They are hardworking and very proud of their position. Both of them love Jadine as if it is their own child. We never learn why they never had children themselves. Both of them believe in their principles and are very proud. They get very angry when they hear that Valerian has fired their helpers without even telling them. They are not too obedient and that is what makes them likeable.

They are sympathetic with Jadine's behaviour towards them because they are very well aware of the fact that Jadine is very young and selfish. Her uncle and aunt are getting old and need her but she is only intending to lead her own life and visit them every now and then. But both of them remain very tender and caring to her.

- Valerian Street

He is named after an imperial roman ruler and that suits him very well although he is a good man he is very dictatorial. He is slightly arrogant and patronizing but he is not hurting people intentionally. He feels superior to his servants but still feels liking for them. The abuse of his son is the turning point in his life-when he hears it something inside of him breaks. He seems to lose all love for his wife and his will to live. But somehow we realize that is was somehow his fault too. He kept his wife stupid and idle. Maybe he was staying ignorant to the enormous problems of is wife. We never know why she did it and Valerian never even dares to talk to her about it although she tries too. He is too scared of being maybe not innocent. He is a very convincing character because he is a white, wealthy and educated man who has failed in having a happy life.

- Margaret Street

Although she is a prejudiced white woman, a veritable stereotype, she is a very broken figure. She is unable to find out who she is. The only thing she has is her own beauty. Nobody ever supported her in challenging herself-she married when she was very young. She did not know what kind of responsibility it would be to have a child. She is the lonely and ornamental young wife of an older, wealthy and dictatorial man. When her socializing with the servants, is discouraged, she vents her frustration and powerlessness on her young son- the only being less powerful than herself. In hurting her baby she lashes out at Valerian's control. That is certainly no excuse but by being pushed into something that she is unable to handle - she goes mad. On the one hand she abuses her son but on the other hand she loves him obsessively. She is very ashamed of herself because she knows what she has done to her own child. In explaining her misery to her husband she tries to free herself but he does not want to listen.


The center conflict is Jadine's conflict of cultural and ethnic heritage. It is about the "yalla" who is whitened by her education. It is Jadine' s dilemma of identity and choice. Somehow Jadine can choose whether she want to be "authentic" or "inauthentic". In addition to that she is often critisized for her refuse to take care of her aunt and uncle. She views her aunt and uncle merely as servants- useful, but servants nonetheless, lacking sophistication- and separates herself from them. Her conflict is also about maturity and "parenting" in a wider collective and cultural sense.

,,A girl has got to be a daughter first... and if she never learns how to be a daughter, she can't never learn how to be a woman... good enough even for the respect of other women You don't need your own natural mother to be a daughter. All you need is to feel a certain way, a certain careful way about people older than you are." (242)

(Ondine to Jadine)

She represents white American values whereas Son resists them. In some way his thinking can be regarded as primitive, as Jadine calls it "white-folks-black-folks" primitivism" (275) but he is somehow right. He seems to have better understanding of the whole situation than Jadine. He despises Valerian' s "superiority" but is on the other hand intelligent enough to treat him respectfully in order not to annoy him. Besides Valerian `s behaviour towards his servants witches from friendship to demanded obedience. Sydney and Ondine are treated respectfully as long as they exactly do what their employer wants them do. In the beginning of the novel we think that the relationship of the servants to the white people is rather relaxed and friendly but then M. reveals the anger, frustration and hatred on both sides.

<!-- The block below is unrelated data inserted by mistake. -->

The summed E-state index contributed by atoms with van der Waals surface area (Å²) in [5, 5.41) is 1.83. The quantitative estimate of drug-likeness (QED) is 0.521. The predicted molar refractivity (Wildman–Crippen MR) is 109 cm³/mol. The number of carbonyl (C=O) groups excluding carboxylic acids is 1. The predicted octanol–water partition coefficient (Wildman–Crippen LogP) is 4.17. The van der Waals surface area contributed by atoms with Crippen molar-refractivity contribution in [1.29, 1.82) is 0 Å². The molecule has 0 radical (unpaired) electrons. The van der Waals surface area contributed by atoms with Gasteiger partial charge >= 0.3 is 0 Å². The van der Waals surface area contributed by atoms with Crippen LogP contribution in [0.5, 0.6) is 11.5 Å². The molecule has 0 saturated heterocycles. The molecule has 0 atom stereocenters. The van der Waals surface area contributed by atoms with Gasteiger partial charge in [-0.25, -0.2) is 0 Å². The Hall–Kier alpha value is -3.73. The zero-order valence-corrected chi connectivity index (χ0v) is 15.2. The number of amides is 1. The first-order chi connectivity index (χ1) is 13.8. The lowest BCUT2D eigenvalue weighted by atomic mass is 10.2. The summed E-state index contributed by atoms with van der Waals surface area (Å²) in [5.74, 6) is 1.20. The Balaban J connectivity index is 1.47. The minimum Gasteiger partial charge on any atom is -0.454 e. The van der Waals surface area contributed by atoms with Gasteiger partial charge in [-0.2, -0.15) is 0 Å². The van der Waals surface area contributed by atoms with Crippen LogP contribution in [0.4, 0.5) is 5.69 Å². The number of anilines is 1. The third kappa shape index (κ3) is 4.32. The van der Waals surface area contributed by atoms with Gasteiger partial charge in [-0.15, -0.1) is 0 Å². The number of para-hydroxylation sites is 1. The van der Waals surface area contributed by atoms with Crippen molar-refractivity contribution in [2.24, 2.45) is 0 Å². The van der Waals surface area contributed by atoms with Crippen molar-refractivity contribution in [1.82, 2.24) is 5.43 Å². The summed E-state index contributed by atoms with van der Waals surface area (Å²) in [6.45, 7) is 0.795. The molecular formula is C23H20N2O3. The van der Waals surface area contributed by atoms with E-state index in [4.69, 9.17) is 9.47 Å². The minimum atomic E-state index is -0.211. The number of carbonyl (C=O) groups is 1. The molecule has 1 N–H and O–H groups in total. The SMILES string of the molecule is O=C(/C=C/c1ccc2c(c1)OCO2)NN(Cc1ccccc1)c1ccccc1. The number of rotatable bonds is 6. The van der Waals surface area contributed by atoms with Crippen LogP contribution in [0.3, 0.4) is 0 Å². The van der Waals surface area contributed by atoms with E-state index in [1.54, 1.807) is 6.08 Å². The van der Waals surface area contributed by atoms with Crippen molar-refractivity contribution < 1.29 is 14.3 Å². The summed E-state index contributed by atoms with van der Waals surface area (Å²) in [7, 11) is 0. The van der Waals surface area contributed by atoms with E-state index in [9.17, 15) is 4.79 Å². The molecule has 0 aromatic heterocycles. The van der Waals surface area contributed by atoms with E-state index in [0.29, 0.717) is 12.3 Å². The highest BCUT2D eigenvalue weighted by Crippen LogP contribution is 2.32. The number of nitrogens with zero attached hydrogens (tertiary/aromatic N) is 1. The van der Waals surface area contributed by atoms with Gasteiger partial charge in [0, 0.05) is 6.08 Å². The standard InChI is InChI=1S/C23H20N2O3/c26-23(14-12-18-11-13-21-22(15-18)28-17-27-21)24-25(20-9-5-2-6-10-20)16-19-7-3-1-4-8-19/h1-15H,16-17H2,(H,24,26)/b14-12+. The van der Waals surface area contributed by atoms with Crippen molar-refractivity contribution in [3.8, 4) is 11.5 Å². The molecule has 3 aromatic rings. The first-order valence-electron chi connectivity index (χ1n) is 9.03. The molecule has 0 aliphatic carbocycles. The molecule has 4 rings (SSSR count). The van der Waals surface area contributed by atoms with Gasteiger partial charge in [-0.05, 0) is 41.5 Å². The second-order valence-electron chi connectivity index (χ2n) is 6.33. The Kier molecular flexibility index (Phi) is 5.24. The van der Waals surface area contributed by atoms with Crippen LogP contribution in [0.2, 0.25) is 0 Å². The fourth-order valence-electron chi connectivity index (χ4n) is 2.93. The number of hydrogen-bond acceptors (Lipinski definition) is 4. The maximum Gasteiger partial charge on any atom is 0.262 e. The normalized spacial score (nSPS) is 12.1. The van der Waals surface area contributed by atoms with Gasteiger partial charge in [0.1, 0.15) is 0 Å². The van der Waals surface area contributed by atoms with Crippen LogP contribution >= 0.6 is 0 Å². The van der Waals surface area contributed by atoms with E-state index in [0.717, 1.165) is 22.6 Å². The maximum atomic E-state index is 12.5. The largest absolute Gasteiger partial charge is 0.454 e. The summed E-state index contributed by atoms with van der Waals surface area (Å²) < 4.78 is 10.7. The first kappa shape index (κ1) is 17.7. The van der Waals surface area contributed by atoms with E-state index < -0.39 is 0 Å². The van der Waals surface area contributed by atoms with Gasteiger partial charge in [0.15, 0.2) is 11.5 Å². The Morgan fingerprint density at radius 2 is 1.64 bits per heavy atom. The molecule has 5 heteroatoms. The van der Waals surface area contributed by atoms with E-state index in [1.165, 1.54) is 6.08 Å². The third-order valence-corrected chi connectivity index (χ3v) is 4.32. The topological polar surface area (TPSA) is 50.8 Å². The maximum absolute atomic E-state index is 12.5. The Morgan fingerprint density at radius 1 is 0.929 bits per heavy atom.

Another aspect of the story is nurture and betrayal. Margaret gives the story a whole new meaning. It is somehow showing something else. This novel is also about people who have everything but still cannot be happy. This is very well shown in the character of Margaret. She is physically beautiful but mentally destroyed. Michael, their son is always absent and never speaks but he is the symbol of the victim of this betrayal.


I liked this story for several reasons. On the one hand I liked it because places where always shifting and once the story took place in New York, the Caribbean or Paris. On the other hand I liked some characters very much. I mean I liked the way they were described not themselves. E.g. Margaret I can imagine her so well. She was somehow a kind of stereotype but she was very individual at the same time, too. The characters were very well depicted but furthermore they were very understandable in their reactions towards each other. But sometimes the story got too complicated for me and I could not follow until something happened that me understand the action. The character I could not stand was Son and Valerian because both of them pretended to be wise. They acted as if they knew everything. Valerian was arrogant towards his wife and servants. Son was conceited too. He always wanted to teach Jadine. I suppose that she needed some teaching but I did not like the way he did it. He always forced her to be something that she was not. I think she really tried to be a "tar baby" but I guess she could not make it up to his expectations.

What I did not like was the too intense complexity of some parts of the story. Sometimes I was very confused and I understood only some parts of the story after reading Secondary Literature. E.g. the ending of the story was not very clear to me.

All in all I liked this book very much and I can recommend it to anyone who is interested in cultural and ethnical identity.

Secondary literature:

-Toni Morrison, Contemporary World Writers" by Jill Matus Manchester University Press
- Internet:

5 of 6 pages


Morrison, Toni - Tar Baby
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ISBN (eBook)
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Morrison, Toni, Baby
Quote paper
Aisan Fekri Afschar (Author), 2001, Morrison, Toni - Tar Baby, Munich, GRIN Verlag,